Author: Romulus-C. Damaceanu

Applied Computational Mathematics in Social Sciences

eBook: US $21 Special Offer (PDF + Printed Copy): US $109
Printed Copy: US $99
Library License: US $84
ISBN: 978-1-60805-009-3 (Print)
ISBN: 978-1-60805-089-5 (Online)
Year of Publication: 2010
DOI: 10.2174/97816080508951100101


Applied Computational Mathematics in Social Sciences adopts a modern scientific approach that combines knowledge from mathematical modeling with various aspects of social science. Special algorithms can be created to simulate an artificial society and a detailed analysis can subsequently be used to project social realities. This Ebook specifically deals with computations using the NetLogo platform, and is intended for researchers interested in advanced human geography and mathematical modeling studies.


The topics approached by this book have received significant attention in recent years because social researchers can apply new tools in order to investigate social reality. This book presents some latest and representative developments of Applied Computational Mathematics in Social Sciences. It focuses on some major and important problems in agent-based modeling (ABM) used in Social Sciences and provide comprehensive survey of a multi agent-based computational model of an artificial society implemented in NetLogo, a freeware platform available on Internet.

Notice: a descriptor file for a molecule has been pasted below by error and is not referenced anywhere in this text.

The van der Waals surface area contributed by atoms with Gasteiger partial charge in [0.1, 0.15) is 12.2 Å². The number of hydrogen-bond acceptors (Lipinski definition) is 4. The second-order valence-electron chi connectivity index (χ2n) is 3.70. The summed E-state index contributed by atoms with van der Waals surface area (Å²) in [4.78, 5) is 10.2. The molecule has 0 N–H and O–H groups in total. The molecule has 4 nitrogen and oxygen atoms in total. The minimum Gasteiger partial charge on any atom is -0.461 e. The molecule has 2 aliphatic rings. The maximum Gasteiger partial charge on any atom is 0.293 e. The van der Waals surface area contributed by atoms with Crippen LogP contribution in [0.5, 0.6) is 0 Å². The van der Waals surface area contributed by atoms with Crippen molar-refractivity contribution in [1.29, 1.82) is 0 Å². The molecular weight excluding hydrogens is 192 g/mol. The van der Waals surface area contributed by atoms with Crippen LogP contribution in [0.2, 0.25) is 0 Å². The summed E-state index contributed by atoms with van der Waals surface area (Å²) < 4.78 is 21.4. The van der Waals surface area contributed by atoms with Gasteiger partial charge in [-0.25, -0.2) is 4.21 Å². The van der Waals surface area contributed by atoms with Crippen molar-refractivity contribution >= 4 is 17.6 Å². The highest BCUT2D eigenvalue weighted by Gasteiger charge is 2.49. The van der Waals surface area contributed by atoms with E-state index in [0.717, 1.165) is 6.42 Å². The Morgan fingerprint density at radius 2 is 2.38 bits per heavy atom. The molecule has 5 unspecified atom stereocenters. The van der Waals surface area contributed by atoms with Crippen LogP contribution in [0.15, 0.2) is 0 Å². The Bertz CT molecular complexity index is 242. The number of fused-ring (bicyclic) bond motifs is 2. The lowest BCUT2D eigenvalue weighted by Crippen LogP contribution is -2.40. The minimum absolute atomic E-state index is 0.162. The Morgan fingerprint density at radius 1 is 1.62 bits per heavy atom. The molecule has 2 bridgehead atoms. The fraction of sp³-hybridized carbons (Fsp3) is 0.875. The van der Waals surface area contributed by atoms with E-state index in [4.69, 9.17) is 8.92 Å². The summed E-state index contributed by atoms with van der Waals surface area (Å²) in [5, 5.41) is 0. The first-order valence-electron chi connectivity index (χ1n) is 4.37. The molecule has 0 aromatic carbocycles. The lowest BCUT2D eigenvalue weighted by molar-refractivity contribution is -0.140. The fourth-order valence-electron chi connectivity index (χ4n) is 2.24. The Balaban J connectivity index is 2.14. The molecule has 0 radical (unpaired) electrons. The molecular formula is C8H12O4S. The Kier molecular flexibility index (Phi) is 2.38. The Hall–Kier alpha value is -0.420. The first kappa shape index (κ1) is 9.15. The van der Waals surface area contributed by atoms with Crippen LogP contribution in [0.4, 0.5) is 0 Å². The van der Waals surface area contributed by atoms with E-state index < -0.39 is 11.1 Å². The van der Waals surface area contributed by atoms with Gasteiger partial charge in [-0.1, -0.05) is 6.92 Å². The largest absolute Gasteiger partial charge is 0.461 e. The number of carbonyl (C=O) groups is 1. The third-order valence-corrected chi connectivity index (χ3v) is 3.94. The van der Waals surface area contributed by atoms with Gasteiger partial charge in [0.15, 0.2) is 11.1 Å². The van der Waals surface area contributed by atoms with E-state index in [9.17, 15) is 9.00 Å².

The book consists of five chapters. Chapter 1 is the introduction of the book that gives the essential information to the readers regarding the two major fields approached by the book: Applied Computational Mathematics and Social Sciences. Chapter 2 describes the multi agent-based computational model of the artificial society constructed by using knowledge from the next Social Sciences: Anthropology, Economics, Education, Geography, History, Law, Linguistics, Political Science, Psychology, Social Work, and Sociology. Chapter 3 describes the implementation in NetLogo of the multi agent-based model described in the second chapter. Chapter 4 uses the computational model implemented in the third chapter for a set of computational experiments using NetLogo. Chapter 5 presents the conclusions of the computational experiments done in the fourth chapter.

The primary target audiences of this book are those who are interested in using Computational Mathematics in Social Sciences. Typically, they include scholars, researchers, developers and postgraduate students. This book could be a useful reference for university courses in both fields of Applied Computational Mathematics and Social Sciences.


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